Multimedia Messaging Service (MMS) is a standard for telephone messaging systems that allows sending messages that include multimedia objects (images, audio, video, rich text) and not just text as in Short Message Service (SMS). It is mainly deployed in cellular networks along with other messaging systems like SMS, Mobile Instant Messaging and Mobile E-mail. Its main standardization effort is done by 3GPP, 3GPP2 and Open Mobile Alliance (OMA).
MMS is the evolution of Short Message Service (SMS, which is a text-only messaging technology for mobile networks). It allows the sending and receiving of multimedia messages such as graphics, video and audio clips. It has been designed to work with mobile packet data services such as GPRS and 1x/EVDO.
MMS-enabled mobile phones enable subscribers to compose and send messages with one or more multimedia parts. Multimedia parts may include text, images, audio and video. These content types should conform to the MMS Standards. For example your phone can send an MPEG-4 video in AVI format, but the other party who is receiving the MMS may not be able to interpret it. To avoid this, all mobiles should follow the standards defined by OMA. Mobile phones with built-in or attached cameras, or with built-in MP3 players are very likely to also have an MMS messaging client—a software program that interacts with the mobile subscriber to compose, address, send, receive, and view MMS messages.
MMS was originally developed within the Third-Generation Partnership Program (3GPP), a standards organization focused on standards for the UMTS/GSM networks.
Since then, MMS has been deployed world-wide and across both GSM/GPRS and CDMA networks.
MMS has also been standardized within the Third-Generation Partnership Program 2 (3GPP2), a standards organization focused on specifications for CDMA2000 networks.
As with most 3GPP standards, the MMS standards have three stages:
Stage 1 – Requirements (3GPP TS 22.140)
Stage 2 – System Functions (3GPP TS 23.140)
Stage 3 – Technical Realizations
Both 3GPP and 3GPP2 have delegated the development of the Stage 3 Technical Realizations to the OMA, a standards organization focused on specifications for the mobile wireless networks.
GSM Association has produced a MMS Interworking Guidelines IR.52 document for MMS interconnection between GSM operators.
Challenges faced by MMS
There are some interesting challenges with MMS that do not exist with SMS:
Content adaptation: Multimedia content created by one brand of MMS phone may not be entirely compatible with the capabilities of the recipients’ MMS phone. In the MMS architecture, the recipient MMSC is responsible for providing for content adaptation (e.g., image resizing, audio codec transcoding, etc.), if this feature is enabled by the mobile network operator. When content adaptation is supported by a network operator, its MMS subscribers enjoy compatibility with a larger network of MMS users than would otherwise be available.
Distribution lists: Current MMS specifications do not include distribution lists nor methods by which large numbers of recipients can be conveniently addressed, particularly by content providers, called Value Added Service Providers (VASPs) in 3GPP. Since most SMSC vendors have adopted FTP as an ad-hoc method by which large distribution lists are transferred to the SMSC prior to being used in a bulk-messaging SMS submission, it is expected that MMSC vendors will also adopt FTP.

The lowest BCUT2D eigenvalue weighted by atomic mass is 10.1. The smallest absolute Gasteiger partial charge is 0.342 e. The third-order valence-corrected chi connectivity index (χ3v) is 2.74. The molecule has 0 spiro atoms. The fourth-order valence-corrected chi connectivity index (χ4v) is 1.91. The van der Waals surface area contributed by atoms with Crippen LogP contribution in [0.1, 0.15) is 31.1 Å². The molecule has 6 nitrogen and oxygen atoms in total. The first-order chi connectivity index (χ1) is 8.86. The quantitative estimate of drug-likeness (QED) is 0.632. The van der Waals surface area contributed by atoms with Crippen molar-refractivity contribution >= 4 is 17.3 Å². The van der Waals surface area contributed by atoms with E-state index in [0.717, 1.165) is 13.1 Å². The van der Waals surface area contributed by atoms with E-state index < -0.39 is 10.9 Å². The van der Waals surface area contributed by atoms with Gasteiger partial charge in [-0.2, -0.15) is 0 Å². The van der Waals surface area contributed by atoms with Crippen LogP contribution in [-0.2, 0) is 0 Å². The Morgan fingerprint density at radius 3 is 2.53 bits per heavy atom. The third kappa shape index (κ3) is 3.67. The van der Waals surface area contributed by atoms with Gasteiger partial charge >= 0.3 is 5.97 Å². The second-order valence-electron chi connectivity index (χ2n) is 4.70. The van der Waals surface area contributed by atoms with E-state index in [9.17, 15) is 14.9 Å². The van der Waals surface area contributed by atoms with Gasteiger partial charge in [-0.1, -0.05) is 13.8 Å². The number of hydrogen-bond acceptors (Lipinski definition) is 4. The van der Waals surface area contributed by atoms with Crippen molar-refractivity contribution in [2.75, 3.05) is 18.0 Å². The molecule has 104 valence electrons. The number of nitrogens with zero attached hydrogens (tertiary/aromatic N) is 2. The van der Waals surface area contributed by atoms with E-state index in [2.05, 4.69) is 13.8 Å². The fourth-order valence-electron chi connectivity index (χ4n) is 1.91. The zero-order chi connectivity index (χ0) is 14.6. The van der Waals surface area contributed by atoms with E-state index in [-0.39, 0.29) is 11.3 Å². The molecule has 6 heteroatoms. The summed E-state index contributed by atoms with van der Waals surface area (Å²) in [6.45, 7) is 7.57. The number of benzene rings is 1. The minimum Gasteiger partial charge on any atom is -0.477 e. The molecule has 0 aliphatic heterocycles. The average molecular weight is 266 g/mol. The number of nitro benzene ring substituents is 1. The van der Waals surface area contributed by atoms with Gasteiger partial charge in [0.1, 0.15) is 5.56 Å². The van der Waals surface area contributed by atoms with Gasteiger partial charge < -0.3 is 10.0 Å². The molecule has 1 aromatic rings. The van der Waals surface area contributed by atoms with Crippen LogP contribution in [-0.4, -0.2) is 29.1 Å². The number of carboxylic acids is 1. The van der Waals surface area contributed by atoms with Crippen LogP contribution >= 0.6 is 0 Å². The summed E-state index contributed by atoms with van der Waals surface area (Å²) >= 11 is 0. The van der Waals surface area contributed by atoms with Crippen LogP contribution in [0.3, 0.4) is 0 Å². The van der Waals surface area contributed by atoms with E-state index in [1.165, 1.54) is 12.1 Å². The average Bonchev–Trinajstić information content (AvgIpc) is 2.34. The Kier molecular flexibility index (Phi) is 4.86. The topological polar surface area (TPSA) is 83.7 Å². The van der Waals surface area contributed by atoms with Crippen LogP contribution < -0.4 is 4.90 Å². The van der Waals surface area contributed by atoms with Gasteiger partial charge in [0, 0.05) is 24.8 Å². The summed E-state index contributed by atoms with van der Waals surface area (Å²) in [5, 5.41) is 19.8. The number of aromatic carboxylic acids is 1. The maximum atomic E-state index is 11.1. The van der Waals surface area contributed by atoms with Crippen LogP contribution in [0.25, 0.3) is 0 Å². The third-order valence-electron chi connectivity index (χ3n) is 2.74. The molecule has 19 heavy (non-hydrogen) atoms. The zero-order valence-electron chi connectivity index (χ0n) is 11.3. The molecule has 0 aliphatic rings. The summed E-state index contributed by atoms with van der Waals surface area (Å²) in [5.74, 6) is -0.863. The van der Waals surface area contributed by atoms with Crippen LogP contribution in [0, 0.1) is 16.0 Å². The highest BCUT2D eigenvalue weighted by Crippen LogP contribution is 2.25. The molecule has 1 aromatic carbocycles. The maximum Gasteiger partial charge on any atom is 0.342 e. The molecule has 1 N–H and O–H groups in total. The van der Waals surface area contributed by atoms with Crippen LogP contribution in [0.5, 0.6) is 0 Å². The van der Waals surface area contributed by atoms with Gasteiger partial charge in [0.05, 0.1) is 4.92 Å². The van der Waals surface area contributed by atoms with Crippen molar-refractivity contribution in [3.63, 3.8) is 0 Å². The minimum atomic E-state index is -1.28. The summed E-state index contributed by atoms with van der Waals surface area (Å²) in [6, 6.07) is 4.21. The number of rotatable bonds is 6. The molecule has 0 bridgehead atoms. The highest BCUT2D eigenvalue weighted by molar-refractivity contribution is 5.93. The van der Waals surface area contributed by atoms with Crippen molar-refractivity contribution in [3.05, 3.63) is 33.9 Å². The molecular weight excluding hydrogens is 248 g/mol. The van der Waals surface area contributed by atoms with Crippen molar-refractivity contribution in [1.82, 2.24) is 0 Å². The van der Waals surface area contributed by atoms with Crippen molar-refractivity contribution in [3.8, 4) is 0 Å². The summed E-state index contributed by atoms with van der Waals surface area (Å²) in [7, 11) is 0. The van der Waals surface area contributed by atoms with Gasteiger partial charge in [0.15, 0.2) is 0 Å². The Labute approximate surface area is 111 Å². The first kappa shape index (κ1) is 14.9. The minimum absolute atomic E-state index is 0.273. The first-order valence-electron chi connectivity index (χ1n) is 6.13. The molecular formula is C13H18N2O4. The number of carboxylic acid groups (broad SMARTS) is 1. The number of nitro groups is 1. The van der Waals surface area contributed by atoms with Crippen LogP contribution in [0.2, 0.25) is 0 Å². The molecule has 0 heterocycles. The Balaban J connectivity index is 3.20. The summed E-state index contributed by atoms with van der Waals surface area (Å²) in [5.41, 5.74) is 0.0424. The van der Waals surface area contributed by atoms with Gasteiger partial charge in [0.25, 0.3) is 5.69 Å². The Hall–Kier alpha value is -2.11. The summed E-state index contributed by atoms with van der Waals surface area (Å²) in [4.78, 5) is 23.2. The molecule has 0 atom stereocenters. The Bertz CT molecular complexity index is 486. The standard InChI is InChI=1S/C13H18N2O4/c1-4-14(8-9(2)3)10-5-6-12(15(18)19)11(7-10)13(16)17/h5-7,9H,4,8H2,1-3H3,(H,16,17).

Bulk messaging: The flow of peer-to-peer MMS messaging involves several over-the-air transactions that become inefficient when MMS is used to send messages to large numbers of subscribers, as is typically the case for VASPs. For example, when one MMS message is submitted to a very large number of recipients, it is possible to receive a delivery report and read-reply report for each and every recipient. Future MMS specification work is likely to optimize and reduce the transactional overhead for the bulk-messaging case.
Handset Configuration: Unlike SMS, MMS requires a number of handset parameters to be set. Poor handset configuration is often blamed as the first point of failure for many users. Service settings are sometimes preconfigured on the handset, but mobile operators are now looking at new device management technologies as a means of delivering the necessary settings for data services (MMS, WAP, etc.) via over-the-air programming (OTA).
WAP Push: Few mobile network operators offer direct connectivity to their MMSCs for content providers. This has resulted in many content providers using WAP push as the only method available to deliver ‘rich content’ to mobile handsets. WAP push enables ‘rich content’ to be delivered to a handset by specifying the URL (via binary SMS) of a pre-compiled MMS, hosted on a content provider’s web server. A downside of WAP push is that from a billing perspective this content is typically billed at data rates rather than as an MMS. These charges can be significant and result in ‘bill shock’ for consumers.
Although the standard does not specify a maximum size for a message, 300 kB is the current recommended size used by networks due to some limitations on the WAP gateway side.
MMS should not be confused with Enhanced Messaging Service (EMS), which is simply Short Message Service (SMS) with additional payload capabilities, allowing a mobile phone to send and receive messages that have special text formatting (such as bold or color), animations, pictures, icons, sound effects, and special ring tones.
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